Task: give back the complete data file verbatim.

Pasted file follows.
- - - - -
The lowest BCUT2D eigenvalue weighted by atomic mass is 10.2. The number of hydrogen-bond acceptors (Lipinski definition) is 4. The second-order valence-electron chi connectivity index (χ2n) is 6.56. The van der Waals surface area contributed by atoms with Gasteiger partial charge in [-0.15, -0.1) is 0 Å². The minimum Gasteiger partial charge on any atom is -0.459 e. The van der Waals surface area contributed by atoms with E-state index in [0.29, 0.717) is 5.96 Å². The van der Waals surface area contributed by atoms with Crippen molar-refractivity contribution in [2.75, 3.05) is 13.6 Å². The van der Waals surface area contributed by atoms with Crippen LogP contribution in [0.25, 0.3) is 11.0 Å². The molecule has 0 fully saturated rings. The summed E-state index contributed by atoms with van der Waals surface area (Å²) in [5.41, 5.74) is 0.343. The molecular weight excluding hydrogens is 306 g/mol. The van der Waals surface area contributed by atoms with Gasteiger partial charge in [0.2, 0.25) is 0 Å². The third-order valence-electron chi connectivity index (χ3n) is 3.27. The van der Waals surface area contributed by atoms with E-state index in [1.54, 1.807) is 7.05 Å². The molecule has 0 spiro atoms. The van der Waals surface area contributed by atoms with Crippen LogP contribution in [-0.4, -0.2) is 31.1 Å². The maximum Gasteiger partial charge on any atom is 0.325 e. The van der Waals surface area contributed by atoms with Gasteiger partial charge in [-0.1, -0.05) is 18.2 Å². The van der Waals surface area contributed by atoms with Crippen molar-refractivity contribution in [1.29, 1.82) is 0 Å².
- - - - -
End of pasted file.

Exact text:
The lowest BCUT2D eigenvalue weighted by atomic mass is 10.2. The number of hydrogen-bond acceptors (Lipinski definition) is 4. The second-order valence-electron chi connectivity index (χ2n) is 6.56. The van der Waals surface area contributed by atoms with Gasteiger partial charge in [-0.15, -0.1) is 0 Å². The minimum Gasteiger partial charge on any atom is -0.459 e. The van der Waals surface area contributed by atoms with E-state index in [0.29, 0.717) is 5.96 Å². The van der Waals surface area contributed by atoms with Crippen molar-refractivity contribution in [2.75, 3.05) is 13.6 Å². The van der Waals surface area contributed by atoms with Crippen LogP contribution in [0.25, 0.3) is 11.0 Å². The molecule has 0 fully saturated rings. The summed E-state index contributed by atoms with van der Waals surface area (Å²) in [5.41, 5.74) is 0.343. The molecular weight excluding hydrogens is 306 g/mol. The van der Waals surface area contributed by atoms with Gasteiger partial charge in [0.2, 0.25) is 0 Å². The third-order valence-electron chi connectivity index (χ3n) is 3.27. The van der Waals surface area contributed by atoms with E-state index in [1.54, 1.807) is 7.05 Å². The molecule has 0 spiro atoms. The van der Waals surface area contributed by atoms with Crippen LogP contribution in [-0.4, -0.2) is 31.1 Å². The maximum Gasteiger partial charge on any atom is 0.325 e. The van der Waals surface area contributed by atoms with Gasteiger partial charge in [-0.1, -0.05) is 18.2 Å². The van der Waals surface area contributed by atoms with Crippen molar-refractivity contribution in [1.29, 1.82) is 0 Å².